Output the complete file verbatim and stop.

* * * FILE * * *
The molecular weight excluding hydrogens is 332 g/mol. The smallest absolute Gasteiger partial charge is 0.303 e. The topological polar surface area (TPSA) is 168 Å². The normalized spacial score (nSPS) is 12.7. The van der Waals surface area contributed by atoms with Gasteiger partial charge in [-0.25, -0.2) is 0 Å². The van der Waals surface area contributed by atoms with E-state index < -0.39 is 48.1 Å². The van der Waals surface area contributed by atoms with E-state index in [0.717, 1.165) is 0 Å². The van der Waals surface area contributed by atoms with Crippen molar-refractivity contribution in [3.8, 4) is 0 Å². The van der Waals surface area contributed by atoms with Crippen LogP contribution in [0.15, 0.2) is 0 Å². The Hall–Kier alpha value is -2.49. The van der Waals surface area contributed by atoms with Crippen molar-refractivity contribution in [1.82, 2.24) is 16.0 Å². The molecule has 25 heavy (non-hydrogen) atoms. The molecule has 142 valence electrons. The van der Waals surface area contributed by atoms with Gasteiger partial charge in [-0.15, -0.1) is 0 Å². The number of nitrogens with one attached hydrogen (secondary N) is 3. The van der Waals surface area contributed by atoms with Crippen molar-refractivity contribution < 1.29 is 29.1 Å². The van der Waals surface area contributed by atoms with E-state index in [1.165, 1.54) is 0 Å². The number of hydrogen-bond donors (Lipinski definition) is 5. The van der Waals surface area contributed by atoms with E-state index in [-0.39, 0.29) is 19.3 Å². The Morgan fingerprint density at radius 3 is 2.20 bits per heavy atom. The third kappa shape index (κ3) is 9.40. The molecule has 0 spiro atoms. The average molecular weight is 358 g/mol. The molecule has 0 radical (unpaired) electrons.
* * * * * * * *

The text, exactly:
The molecular weight excluding hydrogens is 332 g/mol. The smallest absolute Gasteiger partial charge is 0.303 e. The topological polar surface area (TPSA) is 168 Å². The normalized spacial score (nSPS) is 12.7. The van der Waals surface area contributed by atoms with Gasteiger partial charge in [-0.25, -0.2) is 0 Å². The van der Waals surface area contributed by atoms with E-state index < -0.39 is 48.1 Å². The van der Waals surface area contributed by atoms with E-state index in [0.717, 1.165) is 0 Å². The van der Waals surface area contributed by atoms with Crippen molar-refractivity contribution in [3.8, 4) is 0 Å². The van der Waals surface area contributed by atoms with Crippen LogP contribution in [0.15, 0.2) is 0 Å². The Hall–Kier alpha value is -2.49. The van der Waals surface area contributed by atoms with Crippen molar-refractivity contribution in [1.82, 2.24) is 16.0 Å². The molecule has 25 heavy (non-hydrogen) atoms. The molecule has 142 valence electrons. The van der Waals surface area contributed by atoms with Gasteiger partial charge in [-0.15, -0.1) is 0 Å². The number of nitrogens with one attached hydrogen (secondary N) is 3. The van der Waals surface area contributed by atoms with Crippen molar-refractivity contribution < 1.29 is 29.1 Å². The van der Waals surface area contributed by atoms with E-state index in [1.165, 1.54) is 0 Å². The number of hydrogen-bond donors (Lipinski definition) is 5. The van der Waals surface area contributed by atoms with E-state index in [-0.39, 0.29) is 19.3 Å². The Morgan fingerprint density at radius 3 is 2.20 bits per heavy atom. The third kappa shape index (κ3) is 9.40. The molecule has 0 spiro atoms. The average molecular weight is 358 g/mol. The molecule has 0 radical (unpaired) electrons.